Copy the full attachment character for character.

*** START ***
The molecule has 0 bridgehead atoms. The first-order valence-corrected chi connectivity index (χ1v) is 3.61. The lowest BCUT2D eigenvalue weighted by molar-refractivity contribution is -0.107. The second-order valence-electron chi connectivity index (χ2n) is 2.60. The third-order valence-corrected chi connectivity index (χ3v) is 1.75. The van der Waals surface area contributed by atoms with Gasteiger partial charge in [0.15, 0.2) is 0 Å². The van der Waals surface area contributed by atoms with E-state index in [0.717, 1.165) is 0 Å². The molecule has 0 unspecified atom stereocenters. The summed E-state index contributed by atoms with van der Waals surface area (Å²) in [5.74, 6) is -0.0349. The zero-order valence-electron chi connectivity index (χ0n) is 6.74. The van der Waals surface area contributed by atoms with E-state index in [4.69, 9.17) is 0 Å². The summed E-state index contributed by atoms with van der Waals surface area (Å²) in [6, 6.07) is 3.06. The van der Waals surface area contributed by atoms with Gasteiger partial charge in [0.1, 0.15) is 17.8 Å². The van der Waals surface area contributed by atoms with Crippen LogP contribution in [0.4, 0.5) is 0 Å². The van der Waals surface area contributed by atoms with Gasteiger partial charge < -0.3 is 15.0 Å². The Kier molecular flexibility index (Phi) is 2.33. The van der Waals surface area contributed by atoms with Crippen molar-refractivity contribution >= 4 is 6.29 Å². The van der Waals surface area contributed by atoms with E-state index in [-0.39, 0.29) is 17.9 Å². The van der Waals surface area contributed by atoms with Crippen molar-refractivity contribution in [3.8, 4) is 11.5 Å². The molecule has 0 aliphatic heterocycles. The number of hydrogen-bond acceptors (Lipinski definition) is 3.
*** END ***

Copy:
The molecule has 0 bridgehead atoms. The first-order valence-corrected chi connectivity index (χ1v) is 3.61. The lowest BCUT2D eigenvalue weighted by molar-refractivity contribution is -0.107. The second-order valence-electron chi connectivity index (χ2n) is 2.60. The third-order valence-corrected chi connectivity index (χ3v) is 1.75. The van der Waals surface area contributed by atoms with Gasteiger partial charge in [0.15, 0.2) is 0 Å². The van der Waals surface area contributed by atoms with E-state index in [0.717, 1.165) is 0 Å². The molecule has 0 unspecified atom stereocenters. The summed E-state index contributed by atoms with van der Waals surface area (Å²) in [5.74, 6) is -0.0349. The zero-order valence-electron chi connectivity index (χ0n) is 6.74. The van der Waals surface area contributed by atoms with E-state index in [4.69, 9.17) is 0 Å². The summed E-state index contributed by atoms with van der Waals surface area (Å²) in [6, 6.07) is 3.06. The van der Waals surface area contributed by atoms with Gasteiger partial charge in [0.1, 0.15) is 17.8 Å². The van der Waals surface area contributed by atoms with Crippen LogP contribution in [0.4, 0.5) is 0 Å². The van der Waals surface area contributed by atoms with Gasteiger partial charge < -0.3 is 15.0 Å². The Kier molecular flexibility index (Phi) is 2.33. The van der Waals surface area contributed by atoms with Crippen molar-refractivity contribution >= 4 is 6.29 Å². The van der Waals surface area contributed by atoms with E-state index in [-0.39, 0.29) is 17.9 Å². The van der Waals surface area contributed by atoms with Crippen molar-refractivity contribution in [3.8, 4) is 11.5 Å². The molecule has 0 aliphatic heterocycles. The number of hydrogen-bond acceptors (Lipinski definition) is 3.